TACOMA, Washington — Diabetes is considered to be the most expensive chronic illness within the United States. Not only is the condition financially burdensome, but external challenges, such as access to healthcare specialists and country-specific stigmas, are also associated with Type 1 diabetes in developing countries. As a result, it is no surprise that Type 1 diabetics in impoverished countries are struggling with the associated costs of diabetes.
What is Type 1 Diabetes?
Type 1 diabetes is a lifelong condition in which the pancreas does not function properly, preventing the biological production of a hormone called insulin. Insulin helps to regulate blood sugar by enabling the metabolism of this glucose by the body’s cells. Therefore, Type 1 diabetics must inject themselves with insulin and monitor their blood sugar levels.
Type 1 Diabetes Supplies for Survival
Unfortunately, the requirements to live with Type 1 diabetes are far from simple. In addition to the constant fear placed upon the individual and their family members due to complications associated with diabetes, the financial burden placed upon families is also overwhelming.
The list of supplies a Type 1 diabetic needs to remain healthy is interminable, including, but not limited to, an insulin pump, syringes, insulin vials and a blood glucose monitor. All of which individually carry hefty costs.
“Even though insulin is obviously the thing that keeps people with Type 1 diabetes alive, if you don’t have [a glucose monitoring device, which acts as a]blueprint to dose a potentially very dangerous drug, then it can be quite risky and very minimal knowledge can be gained to sort of guide improvements in glycemic control,” said Emma Klatman in an interview with The Borgen Project.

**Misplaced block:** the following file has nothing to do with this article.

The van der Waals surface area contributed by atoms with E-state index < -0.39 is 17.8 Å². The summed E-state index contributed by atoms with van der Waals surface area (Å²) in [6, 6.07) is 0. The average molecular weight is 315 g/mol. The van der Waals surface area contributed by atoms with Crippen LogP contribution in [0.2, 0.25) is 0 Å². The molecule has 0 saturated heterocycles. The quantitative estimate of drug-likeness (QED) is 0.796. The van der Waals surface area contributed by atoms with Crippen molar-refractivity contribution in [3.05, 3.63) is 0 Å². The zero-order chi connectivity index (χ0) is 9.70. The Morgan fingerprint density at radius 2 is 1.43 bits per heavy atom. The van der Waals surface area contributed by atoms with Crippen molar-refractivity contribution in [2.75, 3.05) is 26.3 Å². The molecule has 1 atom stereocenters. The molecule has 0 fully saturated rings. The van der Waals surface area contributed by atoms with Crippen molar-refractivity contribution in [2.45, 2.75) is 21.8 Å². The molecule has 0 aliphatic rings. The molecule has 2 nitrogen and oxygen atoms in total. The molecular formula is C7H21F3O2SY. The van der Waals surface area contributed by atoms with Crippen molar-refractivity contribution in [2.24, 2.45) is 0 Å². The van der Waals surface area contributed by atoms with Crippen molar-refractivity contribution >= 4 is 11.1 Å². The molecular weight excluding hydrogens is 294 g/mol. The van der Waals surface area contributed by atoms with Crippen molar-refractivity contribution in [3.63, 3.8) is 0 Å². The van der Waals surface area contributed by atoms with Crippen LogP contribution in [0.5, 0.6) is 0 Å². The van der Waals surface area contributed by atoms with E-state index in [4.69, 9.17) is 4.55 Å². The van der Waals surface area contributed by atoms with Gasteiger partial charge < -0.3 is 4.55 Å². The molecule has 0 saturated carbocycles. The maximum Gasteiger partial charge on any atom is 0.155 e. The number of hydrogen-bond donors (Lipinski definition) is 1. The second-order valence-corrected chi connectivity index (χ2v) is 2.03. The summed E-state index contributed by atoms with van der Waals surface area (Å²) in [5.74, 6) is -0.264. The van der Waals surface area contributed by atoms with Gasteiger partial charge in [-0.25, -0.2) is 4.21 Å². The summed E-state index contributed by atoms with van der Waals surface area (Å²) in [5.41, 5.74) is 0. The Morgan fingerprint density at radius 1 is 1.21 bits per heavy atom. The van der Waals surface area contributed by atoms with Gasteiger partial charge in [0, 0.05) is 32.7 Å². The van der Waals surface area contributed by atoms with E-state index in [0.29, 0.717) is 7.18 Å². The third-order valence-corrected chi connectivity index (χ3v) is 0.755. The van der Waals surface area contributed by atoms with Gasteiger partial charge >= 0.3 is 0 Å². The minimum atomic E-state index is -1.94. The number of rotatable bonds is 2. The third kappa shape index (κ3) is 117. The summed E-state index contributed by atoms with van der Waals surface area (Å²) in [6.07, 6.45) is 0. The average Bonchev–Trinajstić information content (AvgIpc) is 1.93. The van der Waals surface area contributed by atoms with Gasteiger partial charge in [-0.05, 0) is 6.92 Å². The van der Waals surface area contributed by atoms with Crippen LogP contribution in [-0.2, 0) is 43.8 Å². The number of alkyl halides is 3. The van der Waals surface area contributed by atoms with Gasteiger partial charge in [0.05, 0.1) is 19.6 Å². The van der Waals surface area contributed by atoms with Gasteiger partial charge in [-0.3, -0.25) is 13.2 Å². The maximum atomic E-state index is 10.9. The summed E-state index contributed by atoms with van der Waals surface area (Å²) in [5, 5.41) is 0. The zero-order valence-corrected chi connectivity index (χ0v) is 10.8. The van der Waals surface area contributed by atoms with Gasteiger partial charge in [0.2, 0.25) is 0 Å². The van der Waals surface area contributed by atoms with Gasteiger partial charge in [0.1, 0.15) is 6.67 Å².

Klatman is the Health Systems Specialist for Life for a Child, a nonprofit organization with the mission to prevent Type 1 diabetes mortalities and early complications in juveniles. As of 2019, Life for a Child has partnered with healthcare centers and providers in 42 developing countries across the globe to provide resources and educational tools that are crucial to improving the care provided to Type 1 diabetics.
Klatman said that during her time with Life for a Child, there have been growing concerns regarding insulin rationing as a solution to the high costs of insulin vials in the United States.
In the United States, a 10mL vial of Novolog, a common insulin brand used by Type 1 diabetics, costs $351. This is less than 1% of the nation’s income per capita. Conversely, in impoverished countries such as Mali, one vial of insulin costs 38% of the country’s low per capita income. This percentage only accounts for one insulin vial and does not include costs related to syringes, blood sugar monitors and insulin pumps, among others.
These high costs are largely due to market domination by a small number of dominating manufacturers. However, it is simply not sustainable for families living in poverty who must also budget to feed, clothe and care for their families.